SUMMARY OF THE INVENTION

[0005] A method and implementing computer system are provided for enabling personal speech synthesis from non-verbal user input. In an exemplary embodiment, a user is prompted to input predetermined sounds in the user's own voice and those sounds are stored, along with corresponding vowel/consonant combinations, in a personal speech font file. The user is then enabled to provide text input to an electronic device and the text input is converted into verbalized speech by accessing the user's personal speech font file. The synthesized speech or greeting is stored in an audio file and transmitted to an output device. The synthesized greeting may then be played in response to a predetermined condition. Portions of the recorded greeting may be easily changed by changing the appropriate user's text file. Thus, typed text may be used to provide the basis to generate a synthesized message in a user's own voice. Passwords and other devices may be implemented to provide additional system security.

BRIEF DESCRIPTION OF THE DRAWINGS

[0006] A better understanding of the present invention can be obtained when the following detailed description of a preferred embodiment is considered in conjunction with the following drawings, in which:

[0007]FIG. 1 is a computer system which may be used in an exemplary implementation of the present invention;

[0008]FIG. 2 is a schematic block diagram illustrating several of the major components of an exemplary computer system;

[0009]FIG. 3 is a flow chart illustrating an exemplary functional flow sequence which may be used in connection with one embodiment of the present invention;

[0010]FIG. 4 is an exemplary implementation of a personal phonics translation table;

[0011]FIG. 5 is an exemplary illustration of an overall system capability;

[0012]FIG. 6 is a flow chart illustrating an exemplary functional flow sequence of a portion of a methodology which may be implemented using the present invention; and

[0013]FIG. 7 is a continuation of the flow chart illustrated in FIG. 6.

DETAILED DESCRIPTION

[0014] It is noted that circuits and devices which are shown in block form in the drawings are generally known to those skilled in the art, and are not specified to any greater extent than that considered necessary as illustrated, for the understanding and appreciation of the underlying concepts of the present invention and in order not to obfuscate or distract from the teachings of the present invention.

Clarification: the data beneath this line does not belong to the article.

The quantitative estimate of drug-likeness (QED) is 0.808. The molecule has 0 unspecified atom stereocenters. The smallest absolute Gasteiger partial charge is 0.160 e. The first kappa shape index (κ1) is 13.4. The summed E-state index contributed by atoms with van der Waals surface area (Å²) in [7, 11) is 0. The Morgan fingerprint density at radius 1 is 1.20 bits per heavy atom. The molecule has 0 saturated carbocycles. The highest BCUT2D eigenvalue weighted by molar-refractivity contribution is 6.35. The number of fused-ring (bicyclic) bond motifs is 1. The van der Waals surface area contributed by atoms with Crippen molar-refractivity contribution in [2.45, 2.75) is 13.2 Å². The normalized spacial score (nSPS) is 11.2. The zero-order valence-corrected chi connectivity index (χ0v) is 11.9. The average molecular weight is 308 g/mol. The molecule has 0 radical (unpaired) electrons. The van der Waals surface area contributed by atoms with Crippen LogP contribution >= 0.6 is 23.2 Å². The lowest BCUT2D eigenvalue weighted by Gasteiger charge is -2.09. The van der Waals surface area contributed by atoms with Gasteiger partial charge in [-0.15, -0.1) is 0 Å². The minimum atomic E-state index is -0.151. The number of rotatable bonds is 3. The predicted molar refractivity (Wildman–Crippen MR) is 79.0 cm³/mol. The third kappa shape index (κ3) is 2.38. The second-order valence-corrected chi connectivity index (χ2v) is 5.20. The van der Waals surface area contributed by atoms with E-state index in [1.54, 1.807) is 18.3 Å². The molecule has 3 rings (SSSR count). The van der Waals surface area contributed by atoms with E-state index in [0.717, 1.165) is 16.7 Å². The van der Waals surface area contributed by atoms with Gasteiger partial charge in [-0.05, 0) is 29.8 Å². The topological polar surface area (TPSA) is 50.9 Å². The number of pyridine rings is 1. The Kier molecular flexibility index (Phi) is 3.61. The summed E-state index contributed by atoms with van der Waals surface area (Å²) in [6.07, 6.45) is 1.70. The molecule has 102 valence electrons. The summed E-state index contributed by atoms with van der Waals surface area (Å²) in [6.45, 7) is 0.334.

[0015] With reference to FIG. 1, the various methods discussed herein may be implemented within a computer network including a computer terminal 101, which may comprise either a workstation, personal computer (PC), laptop computer or a wireless computer system or other device capable of processing personal communications including but not limited to cellular or wireless telephone devices. In general, an implementing computer system may include any computer system and may be implemented with one or several processors in a wireless system or a hard-wired multi-bus system in a network of similar systems.

[0016] In the FIG. 1 example, the computer system includes a processor unit 103 which is typically arranged for housing a processor circuit along with other component devices and subsystems of a computer terminal 101. The computer terminal 101 also includes a monitor unit 105, a keyboard 107 and a mouse or pointing device 109, which are all interconnected with the computer terminal illustrated. Other input devices such as a stylus, used with a menu-driven touch-sensitive display may also be used instead of a mouse device. Also shown is a connector 111 which is arranged for connecting a modem within the computer terminal to a communication line such as a telephone line in the present example. The computer terminal may also be hard-wired to an email server through other network servers and/or implemented in a cellular system as noted above.

[0017] Several of the major components of the terminal 101 are illustrated in FIG. 2. A processor circuit 201 is connected to a system bus 203 which may be any host system bus. It is noted that the processing methodology disclosed herein will apply to many different bus and/or network configurations. A cache memory device 205 and a system memory unit 207 are also connected to the bus 203. A modem 209 is arranged for connection 210 to a communication line, such as a telephone line, through a connector 111 (FIG. 1). The modem 209, in the present example, selectively enables the computer terminal 101 to establish a communication link and initiate communication with network and/or email server through a network connection such as the Internet.